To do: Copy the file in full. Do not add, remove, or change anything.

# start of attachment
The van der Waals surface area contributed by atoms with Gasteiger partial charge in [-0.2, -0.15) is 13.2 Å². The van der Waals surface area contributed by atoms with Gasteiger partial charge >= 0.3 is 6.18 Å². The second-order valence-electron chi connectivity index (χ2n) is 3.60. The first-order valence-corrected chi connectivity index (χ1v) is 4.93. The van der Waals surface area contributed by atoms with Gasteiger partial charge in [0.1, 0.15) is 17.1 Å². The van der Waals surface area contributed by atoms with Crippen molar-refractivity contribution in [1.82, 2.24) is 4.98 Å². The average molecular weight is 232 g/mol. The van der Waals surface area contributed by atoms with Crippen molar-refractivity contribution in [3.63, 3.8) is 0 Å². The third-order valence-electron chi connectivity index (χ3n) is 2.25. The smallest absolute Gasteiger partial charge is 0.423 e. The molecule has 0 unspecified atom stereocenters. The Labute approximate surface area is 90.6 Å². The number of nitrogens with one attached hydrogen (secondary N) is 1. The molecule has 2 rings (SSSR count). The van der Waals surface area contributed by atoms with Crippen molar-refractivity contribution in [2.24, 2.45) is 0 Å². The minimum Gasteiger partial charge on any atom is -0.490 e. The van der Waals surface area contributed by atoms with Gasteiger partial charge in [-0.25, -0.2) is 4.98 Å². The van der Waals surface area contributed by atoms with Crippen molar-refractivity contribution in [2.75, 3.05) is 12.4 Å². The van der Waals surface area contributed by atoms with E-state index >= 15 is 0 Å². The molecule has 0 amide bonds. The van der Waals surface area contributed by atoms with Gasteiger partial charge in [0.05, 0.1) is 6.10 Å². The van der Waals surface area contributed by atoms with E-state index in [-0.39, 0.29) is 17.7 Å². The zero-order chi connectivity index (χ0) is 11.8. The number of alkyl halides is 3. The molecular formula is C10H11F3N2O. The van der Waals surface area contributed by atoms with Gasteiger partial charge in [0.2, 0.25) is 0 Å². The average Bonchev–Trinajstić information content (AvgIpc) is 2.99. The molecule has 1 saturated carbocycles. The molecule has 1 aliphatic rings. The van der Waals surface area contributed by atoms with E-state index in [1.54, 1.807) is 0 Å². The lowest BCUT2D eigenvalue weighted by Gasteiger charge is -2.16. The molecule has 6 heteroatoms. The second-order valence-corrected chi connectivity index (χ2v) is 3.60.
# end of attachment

The van der Waals surface area contributed by atoms with Gasteiger partial charge in [-0.2, -0.15) is 13.2 Å². The van der Waals surface area contributed by atoms with Gasteiger partial charge >= 0.3 is 6.18 Å². The second-order valence-electron chi connectivity index (χ2n) is 3.60. The first-order valence-corrected chi connectivity index (χ1v) is 4.93. The van der Waals surface area contributed by atoms with Gasteiger partial charge in [0.1, 0.15) is 17.1 Å². The van der Waals surface area contributed by atoms with Crippen molar-refractivity contribution in [1.82, 2.24) is 4.98 Å². The average molecular weight is 232 g/mol. The van der Waals surface area contributed by atoms with Crippen molar-refractivity contribution in [3.63, 3.8) is 0 Å². The third-order valence-electron chi connectivity index (χ3n) is 2.25. The smallest absolute Gasteiger partial charge is 0.423 e. The molecule has 0 unspecified atom stereocenters. The Labute approximate surface area is 90.6 Å². The number of nitrogens with one attached hydrogen (secondary N) is 1. The molecule has 2 rings (SSSR count). The van der Waals surface area contributed by atoms with Crippen molar-refractivity contribution in [2.24, 2.45) is 0 Å². The minimum Gasteiger partial charge on any atom is -0.490 e. The van der Waals surface area contributed by atoms with Gasteiger partial charge in [-0.25, -0.2) is 4.98 Å². The van der Waals surface area contributed by atoms with Crippen molar-refractivity contribution in [2.75, 3.05) is 12.4 Å². The van der Waals surface area contributed by atoms with E-state index >= 15 is 0 Å². The molecule has 0 amide bonds. The van der Waals surface area contributed by atoms with Gasteiger partial charge in [0.05, 0.1) is 6.10 Å². The van der Waals surface area contributed by atoms with E-state index in [-0.39, 0.29) is 17.7 Å². The zero-order chi connectivity index (χ0) is 11.8. The number of alkyl halides is 3. The molecular formula is C10H11F3N2O. The van der Waals surface area contributed by atoms with Gasteiger partial charge in [0.2, 0.25) is 0 Å². The average Bonchev–Trinajstić information content (AvgIpc) is 2.99. The molecule has 1 saturated carbocycles. The molecule has 1 aliphatic rings. The van der Waals surface area contributed by atoms with E-state index in [1.54, 1.807) is 0 Å². The lowest BCUT2D eigenvalue weighted by Gasteiger charge is -2.16. The molecule has 6 heteroatoms. The second-order valence-corrected chi connectivity index (χ2v) is 3.60.